Wow, lots happened today.
Anyway, I amble over to my
room to ask him something and see he's using
GeoFind, a meta
search engine I had worked on. We had the following exchange:
- Oh good, [GeoFind]'s working.
- Why are you using [GeoFind]?
- Why not? I always use it for my searches as it usually finds what I'm
looking for. Why? Dont' you use it?
- No, I use Google.
- [Both start laughing at the situation]
I suppose it's a bad sign when even I don't use something I wrote
anymore, but that's because there's no real insentive for me to work on
GeoFind. I don't own the code (so I can't release it) and the company that
currently owns it isn't doing anything with it right now and the search
engines have changed how they work (for the most part) so it pretty much
fell into disuse.
Besides, when I first started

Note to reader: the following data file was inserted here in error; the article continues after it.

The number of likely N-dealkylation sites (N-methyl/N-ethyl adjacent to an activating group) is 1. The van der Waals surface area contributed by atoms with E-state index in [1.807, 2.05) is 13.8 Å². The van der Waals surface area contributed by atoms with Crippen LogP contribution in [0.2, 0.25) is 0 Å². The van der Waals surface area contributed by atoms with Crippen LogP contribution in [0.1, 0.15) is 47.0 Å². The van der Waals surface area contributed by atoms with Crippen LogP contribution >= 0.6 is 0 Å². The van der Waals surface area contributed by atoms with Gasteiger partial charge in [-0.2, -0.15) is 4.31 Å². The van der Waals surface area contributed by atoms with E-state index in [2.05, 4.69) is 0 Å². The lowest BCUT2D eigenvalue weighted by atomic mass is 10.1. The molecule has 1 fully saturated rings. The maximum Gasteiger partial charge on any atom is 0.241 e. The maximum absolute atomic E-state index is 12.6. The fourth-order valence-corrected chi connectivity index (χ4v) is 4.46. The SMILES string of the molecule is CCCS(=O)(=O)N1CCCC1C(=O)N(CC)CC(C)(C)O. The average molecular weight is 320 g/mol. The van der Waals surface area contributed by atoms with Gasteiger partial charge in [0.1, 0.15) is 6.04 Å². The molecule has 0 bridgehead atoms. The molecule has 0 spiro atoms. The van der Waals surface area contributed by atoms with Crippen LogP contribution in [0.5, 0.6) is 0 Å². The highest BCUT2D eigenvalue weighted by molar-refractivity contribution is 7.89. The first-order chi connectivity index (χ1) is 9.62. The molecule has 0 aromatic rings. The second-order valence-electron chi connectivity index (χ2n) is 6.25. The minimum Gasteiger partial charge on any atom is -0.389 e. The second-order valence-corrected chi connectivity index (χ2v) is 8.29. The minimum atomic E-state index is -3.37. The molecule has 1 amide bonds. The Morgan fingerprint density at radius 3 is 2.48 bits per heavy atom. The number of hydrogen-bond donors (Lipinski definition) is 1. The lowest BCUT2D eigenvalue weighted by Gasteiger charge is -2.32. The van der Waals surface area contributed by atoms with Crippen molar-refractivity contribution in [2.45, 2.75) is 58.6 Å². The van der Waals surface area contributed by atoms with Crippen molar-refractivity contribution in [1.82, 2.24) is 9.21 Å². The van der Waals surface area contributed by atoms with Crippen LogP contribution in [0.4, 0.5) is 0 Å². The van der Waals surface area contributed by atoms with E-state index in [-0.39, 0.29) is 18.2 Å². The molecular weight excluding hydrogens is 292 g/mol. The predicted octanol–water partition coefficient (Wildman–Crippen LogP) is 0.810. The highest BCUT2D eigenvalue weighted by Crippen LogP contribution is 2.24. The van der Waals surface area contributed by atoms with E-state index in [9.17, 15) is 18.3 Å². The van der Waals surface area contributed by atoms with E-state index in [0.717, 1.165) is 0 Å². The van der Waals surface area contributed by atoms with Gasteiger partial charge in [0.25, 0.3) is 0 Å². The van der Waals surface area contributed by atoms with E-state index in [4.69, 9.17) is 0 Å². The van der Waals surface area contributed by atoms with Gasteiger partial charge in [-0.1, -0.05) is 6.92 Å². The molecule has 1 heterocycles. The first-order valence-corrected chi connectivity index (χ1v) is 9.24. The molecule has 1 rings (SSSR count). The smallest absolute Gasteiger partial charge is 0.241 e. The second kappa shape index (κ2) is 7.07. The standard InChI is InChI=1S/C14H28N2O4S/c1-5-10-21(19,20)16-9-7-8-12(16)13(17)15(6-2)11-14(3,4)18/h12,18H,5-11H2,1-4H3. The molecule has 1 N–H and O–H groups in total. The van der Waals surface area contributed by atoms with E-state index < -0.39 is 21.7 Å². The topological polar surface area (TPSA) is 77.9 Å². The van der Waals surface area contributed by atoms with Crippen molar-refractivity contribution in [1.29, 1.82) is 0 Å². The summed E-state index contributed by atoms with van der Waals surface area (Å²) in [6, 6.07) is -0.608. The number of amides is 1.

writing the program there weren't that many metasearch engines around
(this was in 1996) but now … there are dozens if not hundreds.
They're not hard to write.
You have my permission to link freely to any entry here. Go
ahead, I won't bite. I promise.
The dates are the permanent links to that day's entries (or
entry, if there is only one entry). The titles are the permanent
links to that entry only. The format for the links are
simple: Start with the base link for this site: http://boston.conman.org/, then add the date you are
interested in, say 2000/08/01,
so that would make the final URL:
You can also specify the entire month by leaving off the day
portion. You can even select an arbitrary portion of time.
You may also note subtle shading of the links and that's
intentional: the “closer” the link is (relative to the
page) the “brighter” it appears. It's an experiment in
using color shading to denote the distance a link is from here. If
you don't notice it, don't worry; it's not all that
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